Sodium tanshinone IIA sulfonate ameliorates experimental coronary no-reflow phenomenon through down-regulation of FGL2

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The effects of sodium tanshinone IIA sulfonate (STS) on coronary no-reflow (CNR) relevant to microvascular obstruction (MVO) remain unknown. Studies had shown that fibrinogen-like protein 2 (FGL2) expressed in microvascular endothelial cells (MECs) is a key mediator in MVO. Thus, we aimed to elucidate the roles of STS in CNR and relations between STS and FGL2.

Main methods:

Myocardial ischemia/reperfusion was selected to represent CNR model. The no-reflow zone and infarct area were assessed using Thioflavin S and TTC staining, and cardiac functional parameters were detected using echocardiography. Western blot was used to detected FGL2 level, fibrin level, protease-activated receptor-1 (PAR-1) activation and inflammation cells infiltration. FGL2 and inflammation cells were also identified by IHC. Microthrombus was detected by Carstairs' and MSB staining. We also detected the roles of STS on FGL2 expression, thrombin generation, phospho-Akt and NF-κB levels in MECs.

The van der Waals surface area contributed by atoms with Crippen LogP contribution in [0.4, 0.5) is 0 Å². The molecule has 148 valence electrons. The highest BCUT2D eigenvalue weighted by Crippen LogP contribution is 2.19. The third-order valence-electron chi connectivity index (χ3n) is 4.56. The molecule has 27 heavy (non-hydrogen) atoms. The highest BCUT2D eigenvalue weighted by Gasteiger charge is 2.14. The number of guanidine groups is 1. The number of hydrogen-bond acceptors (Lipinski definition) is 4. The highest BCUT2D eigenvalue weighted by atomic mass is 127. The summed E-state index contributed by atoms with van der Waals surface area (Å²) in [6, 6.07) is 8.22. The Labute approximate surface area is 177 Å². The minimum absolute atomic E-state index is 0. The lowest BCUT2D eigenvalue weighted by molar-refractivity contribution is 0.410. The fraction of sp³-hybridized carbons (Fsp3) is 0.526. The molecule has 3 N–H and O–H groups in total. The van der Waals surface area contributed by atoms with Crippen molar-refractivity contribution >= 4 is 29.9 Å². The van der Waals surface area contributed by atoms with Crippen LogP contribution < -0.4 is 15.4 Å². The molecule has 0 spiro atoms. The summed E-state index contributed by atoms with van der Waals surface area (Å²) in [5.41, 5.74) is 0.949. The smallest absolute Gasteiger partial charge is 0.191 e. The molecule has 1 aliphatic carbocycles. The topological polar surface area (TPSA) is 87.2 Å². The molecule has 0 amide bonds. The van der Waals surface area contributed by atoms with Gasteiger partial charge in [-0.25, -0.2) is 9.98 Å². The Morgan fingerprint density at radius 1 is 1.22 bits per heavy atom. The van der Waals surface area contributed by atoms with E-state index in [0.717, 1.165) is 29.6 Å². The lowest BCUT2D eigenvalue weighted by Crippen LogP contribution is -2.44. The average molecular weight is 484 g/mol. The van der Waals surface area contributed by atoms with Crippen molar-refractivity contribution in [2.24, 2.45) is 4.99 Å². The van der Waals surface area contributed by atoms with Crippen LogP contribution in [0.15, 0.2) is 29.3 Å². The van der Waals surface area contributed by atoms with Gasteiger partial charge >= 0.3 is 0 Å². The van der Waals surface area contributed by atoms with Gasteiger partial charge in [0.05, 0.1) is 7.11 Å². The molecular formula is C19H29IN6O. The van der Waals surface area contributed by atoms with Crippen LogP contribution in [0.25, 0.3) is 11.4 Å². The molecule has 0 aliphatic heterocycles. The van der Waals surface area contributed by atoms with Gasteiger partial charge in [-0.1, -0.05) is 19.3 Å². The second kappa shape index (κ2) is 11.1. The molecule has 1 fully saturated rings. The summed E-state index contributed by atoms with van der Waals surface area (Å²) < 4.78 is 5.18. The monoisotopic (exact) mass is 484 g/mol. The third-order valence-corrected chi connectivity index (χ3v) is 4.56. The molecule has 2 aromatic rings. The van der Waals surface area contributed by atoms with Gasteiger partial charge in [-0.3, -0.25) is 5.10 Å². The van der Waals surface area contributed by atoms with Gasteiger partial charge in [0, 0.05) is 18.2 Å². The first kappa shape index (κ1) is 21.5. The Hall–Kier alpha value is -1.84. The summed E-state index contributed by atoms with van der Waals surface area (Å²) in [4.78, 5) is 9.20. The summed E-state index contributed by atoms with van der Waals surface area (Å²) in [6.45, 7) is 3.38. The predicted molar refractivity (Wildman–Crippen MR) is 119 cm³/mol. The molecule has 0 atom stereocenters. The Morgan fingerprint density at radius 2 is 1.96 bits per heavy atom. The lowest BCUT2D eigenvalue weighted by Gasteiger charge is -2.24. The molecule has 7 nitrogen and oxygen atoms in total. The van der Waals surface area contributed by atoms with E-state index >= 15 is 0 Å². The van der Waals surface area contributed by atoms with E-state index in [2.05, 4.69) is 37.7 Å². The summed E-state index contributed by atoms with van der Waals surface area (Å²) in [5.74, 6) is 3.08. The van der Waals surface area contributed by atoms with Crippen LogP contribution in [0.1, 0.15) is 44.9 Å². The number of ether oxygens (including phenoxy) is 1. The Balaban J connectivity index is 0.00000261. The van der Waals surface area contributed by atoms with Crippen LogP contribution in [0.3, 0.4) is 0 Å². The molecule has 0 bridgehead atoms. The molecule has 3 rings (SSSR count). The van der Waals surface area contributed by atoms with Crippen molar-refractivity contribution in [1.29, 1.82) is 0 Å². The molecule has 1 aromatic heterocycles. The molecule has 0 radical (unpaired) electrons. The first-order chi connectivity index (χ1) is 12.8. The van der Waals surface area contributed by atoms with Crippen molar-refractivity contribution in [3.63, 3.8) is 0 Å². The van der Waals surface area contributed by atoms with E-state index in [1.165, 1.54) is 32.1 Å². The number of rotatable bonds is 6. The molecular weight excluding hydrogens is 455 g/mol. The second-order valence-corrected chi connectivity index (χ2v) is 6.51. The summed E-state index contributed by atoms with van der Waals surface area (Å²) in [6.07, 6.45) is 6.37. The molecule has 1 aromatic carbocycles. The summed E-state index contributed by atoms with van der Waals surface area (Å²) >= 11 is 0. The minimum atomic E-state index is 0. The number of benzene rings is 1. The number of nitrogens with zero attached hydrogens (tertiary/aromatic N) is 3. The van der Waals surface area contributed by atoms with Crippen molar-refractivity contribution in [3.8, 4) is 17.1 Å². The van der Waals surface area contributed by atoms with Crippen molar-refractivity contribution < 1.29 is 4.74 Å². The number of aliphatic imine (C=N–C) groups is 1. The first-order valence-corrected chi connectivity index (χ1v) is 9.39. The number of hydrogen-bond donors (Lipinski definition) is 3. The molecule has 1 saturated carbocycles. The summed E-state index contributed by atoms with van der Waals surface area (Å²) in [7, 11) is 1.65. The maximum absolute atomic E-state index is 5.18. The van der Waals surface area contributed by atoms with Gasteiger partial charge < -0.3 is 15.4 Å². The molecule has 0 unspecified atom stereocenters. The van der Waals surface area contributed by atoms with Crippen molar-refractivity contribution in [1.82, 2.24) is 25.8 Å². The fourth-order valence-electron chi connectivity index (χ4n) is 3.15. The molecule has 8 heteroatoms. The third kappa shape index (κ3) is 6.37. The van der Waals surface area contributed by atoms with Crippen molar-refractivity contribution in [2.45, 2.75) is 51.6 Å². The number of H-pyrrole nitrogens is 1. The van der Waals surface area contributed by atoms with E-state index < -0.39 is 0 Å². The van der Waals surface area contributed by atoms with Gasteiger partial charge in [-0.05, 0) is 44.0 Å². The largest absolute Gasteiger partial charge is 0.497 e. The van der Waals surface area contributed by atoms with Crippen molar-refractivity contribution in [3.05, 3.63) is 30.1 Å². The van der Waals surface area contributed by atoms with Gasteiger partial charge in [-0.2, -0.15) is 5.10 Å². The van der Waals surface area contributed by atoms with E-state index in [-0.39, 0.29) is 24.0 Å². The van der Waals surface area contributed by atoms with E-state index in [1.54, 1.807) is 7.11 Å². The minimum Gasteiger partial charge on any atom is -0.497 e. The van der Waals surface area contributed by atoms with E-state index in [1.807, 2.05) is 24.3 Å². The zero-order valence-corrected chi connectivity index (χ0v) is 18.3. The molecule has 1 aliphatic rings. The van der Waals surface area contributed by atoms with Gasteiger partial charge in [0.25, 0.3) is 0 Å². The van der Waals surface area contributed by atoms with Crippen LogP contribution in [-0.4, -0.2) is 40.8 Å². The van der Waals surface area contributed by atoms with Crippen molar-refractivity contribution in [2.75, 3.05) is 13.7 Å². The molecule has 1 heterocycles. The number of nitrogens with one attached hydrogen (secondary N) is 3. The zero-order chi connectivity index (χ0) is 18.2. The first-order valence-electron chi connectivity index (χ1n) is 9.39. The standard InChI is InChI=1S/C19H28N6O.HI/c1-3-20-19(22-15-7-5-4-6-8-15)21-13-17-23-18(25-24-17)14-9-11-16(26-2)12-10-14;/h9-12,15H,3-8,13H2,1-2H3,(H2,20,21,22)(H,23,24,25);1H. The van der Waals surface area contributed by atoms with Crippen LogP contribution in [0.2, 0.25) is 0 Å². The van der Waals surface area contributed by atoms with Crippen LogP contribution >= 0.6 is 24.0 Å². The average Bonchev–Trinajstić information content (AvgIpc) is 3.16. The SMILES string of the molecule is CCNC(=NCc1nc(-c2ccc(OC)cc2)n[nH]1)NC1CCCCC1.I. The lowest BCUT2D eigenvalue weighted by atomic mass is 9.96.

Key findings:

Upon treatment with STS in CNR model, the no-reflow and infarct areas decreased significantly and cardiac function improved. The FGL2 expression was inhibited by STS in vivo as well as in vitro with thrombin generation inhibition. In addition, STS up-regulates Akt phosphorylation and suppressed NF-κB expression in activated MECs. Furthermore, fibrin deposition, PAR-1 activation and inflammatory response were inhibited with STS administration in CNR model.


Our results displayed a novel pharmacological action of STS on CNR. STS is able to ameliorate CNR through inhibition of FGL2 expression mediated by Akt and NF-κB pathways as well as prevention of MVO by suppressing fibrin deposition and inflammation.

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